Crypto Token Supply: What’s the Difference Between Maximum, Circulating, and Total Supply?

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Crypto Token Supply: What’s the Difference Between Maximum, Circulating, and Total Supply?

Fundamental and quantitative analysis aside, the demand and supply curve remains the greatest determinant of what route the price chart of crypto would take. This is why when talking about the token supply of a cryptocurrency, terms like maximum, circulating, and total supply are greatly noted as crucial metric stats. 

Crypto Token Supply States

So, what does the term “maximum supply” mean? How much of a token is circulating versus total supply? And why should you care? This guide will explain all that and tip you on how to use this information to your advantage. 

Maximum Supply

A crypto’s maximum supply implies the total number of coins that can ever be minted. It is defined by a feature within the blockchain as defined by its white paper.

Finite vs. Infinite Maximum Supply

The maximum supply is not uniform across all blockchains. In some, a set finite number of coins can ever be minted. An example is the Bitcoin blockchain which has a fixed maximum supply of 21 million coins. After that, miners can’t extract any more BTC.

On the other hand, some have no cap on how many coins can ever be minted. A specific figure can’t define its maximum supply, a notable example being Ethereum.

Importance

A coin’s maximum supply defines the blockchain’s tokenomics strategy. The cap is a means to tame long-term inflation for coins with a maximum supply figure. After the limit is met, the coin’s supply becomes static while its demand is expected to rise, guaranteeing value gains.

Coins with an infinite maximum supply require more radical measures to tackle inflation. A popular strategy is the periodic burning of coins, a step that takes a portion of them out of circulation.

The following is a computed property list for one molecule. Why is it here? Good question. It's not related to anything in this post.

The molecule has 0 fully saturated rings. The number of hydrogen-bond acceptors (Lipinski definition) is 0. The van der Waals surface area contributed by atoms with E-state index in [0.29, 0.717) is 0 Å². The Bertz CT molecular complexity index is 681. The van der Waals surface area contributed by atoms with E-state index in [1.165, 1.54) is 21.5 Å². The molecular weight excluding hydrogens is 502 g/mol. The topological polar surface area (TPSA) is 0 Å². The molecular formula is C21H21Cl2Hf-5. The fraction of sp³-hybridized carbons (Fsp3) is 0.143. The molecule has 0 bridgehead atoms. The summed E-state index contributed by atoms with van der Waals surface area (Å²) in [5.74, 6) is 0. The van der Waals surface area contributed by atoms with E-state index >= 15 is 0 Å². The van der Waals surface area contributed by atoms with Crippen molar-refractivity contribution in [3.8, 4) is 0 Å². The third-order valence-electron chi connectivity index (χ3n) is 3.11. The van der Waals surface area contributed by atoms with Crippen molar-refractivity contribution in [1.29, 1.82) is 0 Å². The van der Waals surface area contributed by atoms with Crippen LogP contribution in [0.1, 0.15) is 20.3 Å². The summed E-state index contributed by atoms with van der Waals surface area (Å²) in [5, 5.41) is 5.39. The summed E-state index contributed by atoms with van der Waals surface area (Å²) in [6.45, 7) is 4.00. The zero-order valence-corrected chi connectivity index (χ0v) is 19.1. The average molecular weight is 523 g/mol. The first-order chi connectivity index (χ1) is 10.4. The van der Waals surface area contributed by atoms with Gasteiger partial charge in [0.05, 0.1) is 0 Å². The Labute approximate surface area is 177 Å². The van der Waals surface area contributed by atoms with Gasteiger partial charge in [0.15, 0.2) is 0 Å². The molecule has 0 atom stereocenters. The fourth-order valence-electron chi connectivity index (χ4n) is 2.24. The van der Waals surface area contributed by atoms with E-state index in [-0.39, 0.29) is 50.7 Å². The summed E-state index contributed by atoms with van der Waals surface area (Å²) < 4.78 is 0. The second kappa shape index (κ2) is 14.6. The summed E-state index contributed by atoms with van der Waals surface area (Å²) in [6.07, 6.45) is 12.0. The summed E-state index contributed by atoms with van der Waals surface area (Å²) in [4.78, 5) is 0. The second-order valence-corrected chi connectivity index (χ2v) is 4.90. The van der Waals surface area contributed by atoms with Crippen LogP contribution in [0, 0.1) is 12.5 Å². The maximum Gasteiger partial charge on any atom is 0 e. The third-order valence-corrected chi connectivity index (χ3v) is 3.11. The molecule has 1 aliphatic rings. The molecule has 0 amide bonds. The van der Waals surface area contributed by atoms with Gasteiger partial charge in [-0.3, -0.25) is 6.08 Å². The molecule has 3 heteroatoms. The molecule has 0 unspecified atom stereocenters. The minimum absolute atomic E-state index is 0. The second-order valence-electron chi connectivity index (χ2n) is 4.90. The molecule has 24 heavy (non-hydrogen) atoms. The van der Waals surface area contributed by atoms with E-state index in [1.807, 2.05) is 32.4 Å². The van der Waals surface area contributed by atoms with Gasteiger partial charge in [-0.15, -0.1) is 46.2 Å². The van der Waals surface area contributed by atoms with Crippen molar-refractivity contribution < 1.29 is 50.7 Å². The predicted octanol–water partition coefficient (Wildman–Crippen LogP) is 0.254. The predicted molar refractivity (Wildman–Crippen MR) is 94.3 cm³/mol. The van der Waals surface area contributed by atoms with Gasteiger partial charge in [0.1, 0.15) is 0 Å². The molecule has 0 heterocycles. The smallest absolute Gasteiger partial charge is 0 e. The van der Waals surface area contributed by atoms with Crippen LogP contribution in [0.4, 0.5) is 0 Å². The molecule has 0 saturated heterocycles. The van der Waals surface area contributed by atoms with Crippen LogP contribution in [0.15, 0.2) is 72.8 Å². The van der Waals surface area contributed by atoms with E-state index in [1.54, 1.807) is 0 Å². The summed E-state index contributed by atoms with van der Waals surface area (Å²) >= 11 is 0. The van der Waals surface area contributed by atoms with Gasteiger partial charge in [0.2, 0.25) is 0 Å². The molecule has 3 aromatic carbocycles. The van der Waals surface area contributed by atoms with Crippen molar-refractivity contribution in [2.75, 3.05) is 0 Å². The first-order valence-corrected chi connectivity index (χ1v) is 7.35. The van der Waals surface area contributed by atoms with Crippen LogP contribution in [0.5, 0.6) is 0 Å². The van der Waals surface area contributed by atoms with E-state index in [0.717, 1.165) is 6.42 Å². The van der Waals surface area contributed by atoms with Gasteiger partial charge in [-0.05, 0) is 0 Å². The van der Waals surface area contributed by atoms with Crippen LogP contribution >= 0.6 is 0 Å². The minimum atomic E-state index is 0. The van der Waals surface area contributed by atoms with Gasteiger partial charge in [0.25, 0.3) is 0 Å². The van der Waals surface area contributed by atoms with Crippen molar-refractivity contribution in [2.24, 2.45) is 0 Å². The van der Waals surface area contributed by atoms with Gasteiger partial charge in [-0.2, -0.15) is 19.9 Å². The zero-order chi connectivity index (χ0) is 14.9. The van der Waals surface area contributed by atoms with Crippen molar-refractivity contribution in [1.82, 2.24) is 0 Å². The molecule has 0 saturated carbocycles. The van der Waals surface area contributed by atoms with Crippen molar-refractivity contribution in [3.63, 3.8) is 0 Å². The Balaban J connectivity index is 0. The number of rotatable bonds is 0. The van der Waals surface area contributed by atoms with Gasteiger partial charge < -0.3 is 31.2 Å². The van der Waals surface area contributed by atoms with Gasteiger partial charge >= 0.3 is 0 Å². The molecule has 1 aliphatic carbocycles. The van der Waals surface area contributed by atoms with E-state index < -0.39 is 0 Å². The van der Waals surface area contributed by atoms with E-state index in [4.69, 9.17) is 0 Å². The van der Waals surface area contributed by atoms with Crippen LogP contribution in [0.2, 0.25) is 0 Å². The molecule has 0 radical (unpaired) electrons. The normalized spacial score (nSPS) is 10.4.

Circulating Supply

The circulating supply refers to how many coins are circulating in the market at a specific time. Its value represents the number of coins ready to be transferred to any given valid wallet.

Coins Circulating Don’t Mean are Available

It’s worth noting that in every blockchain, the value of circulating supply doesn’t equate to the total amount of coins in exchanges. On many occasions, a significant amount of the token isn’t circulating.

For instance, Satoshi Nakamoto, the pseudonymous founder of Bitcoin, has billions of dollars worth of Bitcoin tucked somewhere for decades. They shouldn’t theoretically be seen as circulating since no one can access them. Same for thousands of other hodlers. But they are seen as so since they aren’t tradable, should the owner choose to sell.

Importance

A token’s circulating supply is vital for estimating short-term inflation. As explained earlier, inflation rates are essential for estimating a crypto’s value. A snapshot of its circulating supply, when gauged against its demand, gives a clear trajectory of its price in the short term. Such information is vital for crypto analysts and investors, especially whales with a lot at stake.

Similarly, it plays a key role in influencing the blockchain developers’ short-term tokenomics. The key word is short-term since demand may swing in a short while.

Total Supply